The Constitutionalization of Sexual Citizenship in Central and Eastern Europe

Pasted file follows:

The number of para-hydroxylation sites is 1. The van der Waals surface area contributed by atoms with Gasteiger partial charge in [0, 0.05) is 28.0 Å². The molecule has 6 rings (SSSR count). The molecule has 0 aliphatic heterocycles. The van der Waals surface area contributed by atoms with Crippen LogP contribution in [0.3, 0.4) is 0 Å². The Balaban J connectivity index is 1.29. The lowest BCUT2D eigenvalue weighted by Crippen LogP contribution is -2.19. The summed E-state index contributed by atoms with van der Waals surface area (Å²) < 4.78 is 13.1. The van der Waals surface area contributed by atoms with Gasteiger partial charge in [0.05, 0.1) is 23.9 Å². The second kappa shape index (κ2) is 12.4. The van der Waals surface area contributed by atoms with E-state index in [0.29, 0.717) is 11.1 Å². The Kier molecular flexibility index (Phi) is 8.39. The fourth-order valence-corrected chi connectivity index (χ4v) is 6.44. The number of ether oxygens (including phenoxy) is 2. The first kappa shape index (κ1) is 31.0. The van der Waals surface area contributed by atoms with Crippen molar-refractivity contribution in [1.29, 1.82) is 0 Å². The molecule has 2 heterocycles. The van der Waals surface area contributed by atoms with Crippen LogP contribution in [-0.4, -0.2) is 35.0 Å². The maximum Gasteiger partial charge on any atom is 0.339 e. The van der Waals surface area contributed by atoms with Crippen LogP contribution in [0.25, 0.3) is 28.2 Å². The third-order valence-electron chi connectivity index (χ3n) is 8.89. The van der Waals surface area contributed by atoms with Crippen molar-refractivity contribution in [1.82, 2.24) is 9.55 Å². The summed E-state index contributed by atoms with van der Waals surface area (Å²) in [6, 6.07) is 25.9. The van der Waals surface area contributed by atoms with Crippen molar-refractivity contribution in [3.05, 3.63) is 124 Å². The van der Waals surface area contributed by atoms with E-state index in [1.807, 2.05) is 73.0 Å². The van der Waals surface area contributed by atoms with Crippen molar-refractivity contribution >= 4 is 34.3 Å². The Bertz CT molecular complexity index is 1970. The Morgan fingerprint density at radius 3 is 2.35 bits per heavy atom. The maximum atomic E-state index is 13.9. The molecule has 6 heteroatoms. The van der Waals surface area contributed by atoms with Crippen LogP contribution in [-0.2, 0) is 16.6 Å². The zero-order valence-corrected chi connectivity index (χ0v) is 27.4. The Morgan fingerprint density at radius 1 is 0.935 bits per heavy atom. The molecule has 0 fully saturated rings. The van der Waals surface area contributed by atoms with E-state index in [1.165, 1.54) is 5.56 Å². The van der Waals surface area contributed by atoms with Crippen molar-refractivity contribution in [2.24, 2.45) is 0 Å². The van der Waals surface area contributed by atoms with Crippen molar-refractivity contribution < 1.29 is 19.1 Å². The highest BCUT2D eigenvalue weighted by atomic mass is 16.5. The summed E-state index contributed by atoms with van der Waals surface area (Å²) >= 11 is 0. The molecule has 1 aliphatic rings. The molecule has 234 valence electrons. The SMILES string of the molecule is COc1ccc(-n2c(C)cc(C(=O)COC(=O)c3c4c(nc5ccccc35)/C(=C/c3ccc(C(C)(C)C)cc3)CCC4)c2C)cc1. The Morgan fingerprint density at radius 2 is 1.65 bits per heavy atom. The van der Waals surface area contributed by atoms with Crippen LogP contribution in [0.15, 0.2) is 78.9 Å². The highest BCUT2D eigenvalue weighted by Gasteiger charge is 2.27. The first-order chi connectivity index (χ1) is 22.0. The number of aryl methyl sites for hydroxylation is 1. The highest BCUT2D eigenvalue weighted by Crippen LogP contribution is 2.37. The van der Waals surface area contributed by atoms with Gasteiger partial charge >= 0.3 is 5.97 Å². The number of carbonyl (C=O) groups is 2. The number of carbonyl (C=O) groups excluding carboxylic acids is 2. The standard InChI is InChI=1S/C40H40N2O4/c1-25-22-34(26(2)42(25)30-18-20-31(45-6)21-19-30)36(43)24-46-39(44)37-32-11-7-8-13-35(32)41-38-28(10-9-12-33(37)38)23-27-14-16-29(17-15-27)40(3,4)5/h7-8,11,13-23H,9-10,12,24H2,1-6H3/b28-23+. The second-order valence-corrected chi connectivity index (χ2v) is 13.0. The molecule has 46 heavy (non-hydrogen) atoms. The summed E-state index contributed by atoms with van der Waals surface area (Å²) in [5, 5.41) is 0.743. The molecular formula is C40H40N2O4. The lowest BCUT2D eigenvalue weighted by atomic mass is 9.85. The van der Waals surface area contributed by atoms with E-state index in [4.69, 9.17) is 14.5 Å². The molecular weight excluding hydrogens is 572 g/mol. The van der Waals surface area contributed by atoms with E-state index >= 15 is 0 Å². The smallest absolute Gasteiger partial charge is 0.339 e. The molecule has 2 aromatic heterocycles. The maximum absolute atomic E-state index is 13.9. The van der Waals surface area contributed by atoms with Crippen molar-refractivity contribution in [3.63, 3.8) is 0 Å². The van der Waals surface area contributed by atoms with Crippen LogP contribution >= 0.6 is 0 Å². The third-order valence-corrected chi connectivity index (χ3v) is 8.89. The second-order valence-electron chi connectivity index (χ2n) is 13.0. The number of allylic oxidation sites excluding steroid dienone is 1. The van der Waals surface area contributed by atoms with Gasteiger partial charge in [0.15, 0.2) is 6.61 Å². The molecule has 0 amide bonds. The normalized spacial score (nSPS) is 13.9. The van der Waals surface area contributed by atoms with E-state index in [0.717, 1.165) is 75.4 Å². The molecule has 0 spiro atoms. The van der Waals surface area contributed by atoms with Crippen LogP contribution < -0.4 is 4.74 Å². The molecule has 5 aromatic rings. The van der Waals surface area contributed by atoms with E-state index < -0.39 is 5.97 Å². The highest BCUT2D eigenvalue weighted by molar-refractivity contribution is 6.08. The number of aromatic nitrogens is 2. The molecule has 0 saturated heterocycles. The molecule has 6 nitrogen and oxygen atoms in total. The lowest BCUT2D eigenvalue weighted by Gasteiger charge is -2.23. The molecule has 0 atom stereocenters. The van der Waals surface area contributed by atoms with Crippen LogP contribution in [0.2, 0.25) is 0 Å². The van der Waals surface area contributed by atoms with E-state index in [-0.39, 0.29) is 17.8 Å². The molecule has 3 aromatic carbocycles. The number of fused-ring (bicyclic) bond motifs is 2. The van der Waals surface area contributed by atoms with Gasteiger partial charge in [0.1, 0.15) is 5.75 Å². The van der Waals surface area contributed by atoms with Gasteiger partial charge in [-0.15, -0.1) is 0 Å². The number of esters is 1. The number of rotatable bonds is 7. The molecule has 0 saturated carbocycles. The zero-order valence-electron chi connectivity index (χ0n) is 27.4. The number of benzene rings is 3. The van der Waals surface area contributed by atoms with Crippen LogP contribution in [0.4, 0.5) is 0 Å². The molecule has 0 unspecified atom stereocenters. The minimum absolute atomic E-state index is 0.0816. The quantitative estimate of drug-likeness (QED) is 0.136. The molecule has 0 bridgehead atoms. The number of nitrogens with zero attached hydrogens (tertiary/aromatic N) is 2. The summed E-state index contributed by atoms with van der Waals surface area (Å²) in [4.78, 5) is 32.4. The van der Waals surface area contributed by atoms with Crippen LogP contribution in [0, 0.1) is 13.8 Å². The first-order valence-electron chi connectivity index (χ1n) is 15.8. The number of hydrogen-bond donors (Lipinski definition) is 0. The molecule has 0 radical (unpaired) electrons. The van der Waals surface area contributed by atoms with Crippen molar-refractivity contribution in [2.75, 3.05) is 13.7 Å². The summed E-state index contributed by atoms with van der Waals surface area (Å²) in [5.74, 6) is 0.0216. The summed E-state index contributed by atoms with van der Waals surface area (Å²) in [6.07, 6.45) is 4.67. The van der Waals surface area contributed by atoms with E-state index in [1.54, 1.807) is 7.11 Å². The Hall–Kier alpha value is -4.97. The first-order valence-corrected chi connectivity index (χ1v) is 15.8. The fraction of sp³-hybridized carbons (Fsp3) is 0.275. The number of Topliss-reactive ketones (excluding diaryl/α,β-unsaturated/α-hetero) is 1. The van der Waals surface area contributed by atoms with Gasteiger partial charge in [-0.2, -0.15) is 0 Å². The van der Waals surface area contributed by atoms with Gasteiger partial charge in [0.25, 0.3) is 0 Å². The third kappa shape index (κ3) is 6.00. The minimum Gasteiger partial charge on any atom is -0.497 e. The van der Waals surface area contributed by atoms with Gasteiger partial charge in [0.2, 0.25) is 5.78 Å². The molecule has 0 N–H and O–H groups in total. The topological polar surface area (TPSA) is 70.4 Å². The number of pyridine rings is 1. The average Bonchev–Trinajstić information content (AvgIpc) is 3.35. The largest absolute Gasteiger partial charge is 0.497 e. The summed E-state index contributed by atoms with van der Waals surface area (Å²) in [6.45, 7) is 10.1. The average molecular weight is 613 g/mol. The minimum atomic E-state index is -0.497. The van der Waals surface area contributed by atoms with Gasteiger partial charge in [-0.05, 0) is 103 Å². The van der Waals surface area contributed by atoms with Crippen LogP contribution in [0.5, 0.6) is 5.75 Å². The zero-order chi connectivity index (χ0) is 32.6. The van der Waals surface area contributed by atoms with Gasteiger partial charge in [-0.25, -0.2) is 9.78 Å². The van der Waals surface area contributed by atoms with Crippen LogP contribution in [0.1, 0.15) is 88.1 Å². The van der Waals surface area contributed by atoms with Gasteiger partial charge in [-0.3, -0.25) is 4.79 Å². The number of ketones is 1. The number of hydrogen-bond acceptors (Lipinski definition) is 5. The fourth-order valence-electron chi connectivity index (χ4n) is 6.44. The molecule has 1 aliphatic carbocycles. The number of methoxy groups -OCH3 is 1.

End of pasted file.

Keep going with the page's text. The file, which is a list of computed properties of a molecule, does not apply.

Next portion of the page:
Over the last decades constitutionalism in Central and Eastern Europe has become a battlefield around issues such as same sex marriage, abortion, and, more recently, the very concept of sex/gender itself, all of which can be seen as deeply entangled with the notion of sexual citizenship. The article maps constitutional struggles in the region and tries to identify the actors and factors (cultural, legal and political), behind the attempt to locate the struggle around the definition of sexual citizenship and, relatedly, the entrenchment of gender roles, in constitutional politics. Our hypothesis is that reactionary political forces seek the Constitution as a site in which to operationalize a gender conservative (?) national identity project which can gather broad popular consensus and thus present itself as transcending political divides. This nationalistic project aims to affirm itself both against a communist past and a Europe-led though which exercise a form of cultural hegemony.